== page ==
“It is a focus on user experience above all that will determine the winners and the losers. Embracing technology and data is not new – what is new is the focus on using both to enhance user experiences and interfaces. In particular data analysis used right can enable the industry to shift from describing outcomes to predicting consumer trends and prescribing courses of action.”
Notes to editor:
- 1.Please see attached fact sheet for more insights on the Singapore market
- 2.In this release and in the fact sheet, “CAGR” and “per annum” are used interchangeably.
- 3.References to Southeast Asia in this release comprise of the following markets – Indonesia, Malaysia, Philippines, Singapore, Thailand and Vietnam.
- 4.Press access to Global entertainment and media outlook content onlineTo request press access to the online Global entertainment and media outlook 2017-2021, contact Natalie Choo at email@example.com or Nicholas Braude at firstname.lastname@example.org. This will allow you to illustrate this and other media stories both by extracting detail from the Global entertainment and media outlook dataset and analysis at a segment and country level, and by creating charts on-screen that can be exported for use with your stories.
- 5.About the Global entertainment and media outlookPwC’s 18th annual edition of the Global entertainment and media outlook 2017-2021, is a comprehensive online source of global analysis for consumer and advertising spend. With like-for-like, five-year historical and five-year forecast data and commentary across 17 industry segments in 54 countries, the Outlook makes it easy to compare and contrast consumer and advertising spend across segments and countries. Find out more at www.pwc.com/outlook.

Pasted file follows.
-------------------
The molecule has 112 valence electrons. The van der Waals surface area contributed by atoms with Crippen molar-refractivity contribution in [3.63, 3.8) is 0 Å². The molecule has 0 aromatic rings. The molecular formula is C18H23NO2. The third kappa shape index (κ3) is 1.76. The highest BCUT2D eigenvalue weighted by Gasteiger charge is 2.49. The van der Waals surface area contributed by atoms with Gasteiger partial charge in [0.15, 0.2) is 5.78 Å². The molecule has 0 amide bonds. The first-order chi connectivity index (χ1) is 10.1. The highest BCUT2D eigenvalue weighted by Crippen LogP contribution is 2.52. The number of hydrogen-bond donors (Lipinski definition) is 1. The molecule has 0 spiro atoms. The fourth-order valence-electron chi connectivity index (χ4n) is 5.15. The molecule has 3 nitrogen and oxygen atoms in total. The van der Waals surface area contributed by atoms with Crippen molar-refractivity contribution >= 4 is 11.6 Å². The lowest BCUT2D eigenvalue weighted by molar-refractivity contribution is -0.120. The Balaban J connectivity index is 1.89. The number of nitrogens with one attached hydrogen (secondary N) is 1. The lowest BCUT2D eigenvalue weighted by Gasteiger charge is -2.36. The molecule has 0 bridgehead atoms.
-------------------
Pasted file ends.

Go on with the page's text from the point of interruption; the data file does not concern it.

- 6.Segments covered by the Global entertainment and media outlook
Books, Business-to-business, Cinema, Data consumption, E-sports, Internet access, Internet advertising, Internet video, Magazines, Music, Newspaper, Out-of-home advertising, Radio, Traditional TV and home video, TV advertising, Video game, Virtual reality.
- 7.About Global entertainment and media outlook data
Much of the content in this press release is taken from data in the Global entertainment and media outlook 2017-2021. PwC continually seeks to update the online Global entertainment and media outlook data. Therefore, please note that the data in this press release may not be aligned with the data found online. The online Global entertainment and media outlook 2017-2021 is the most up-to-date source of consumer and advertising spend data.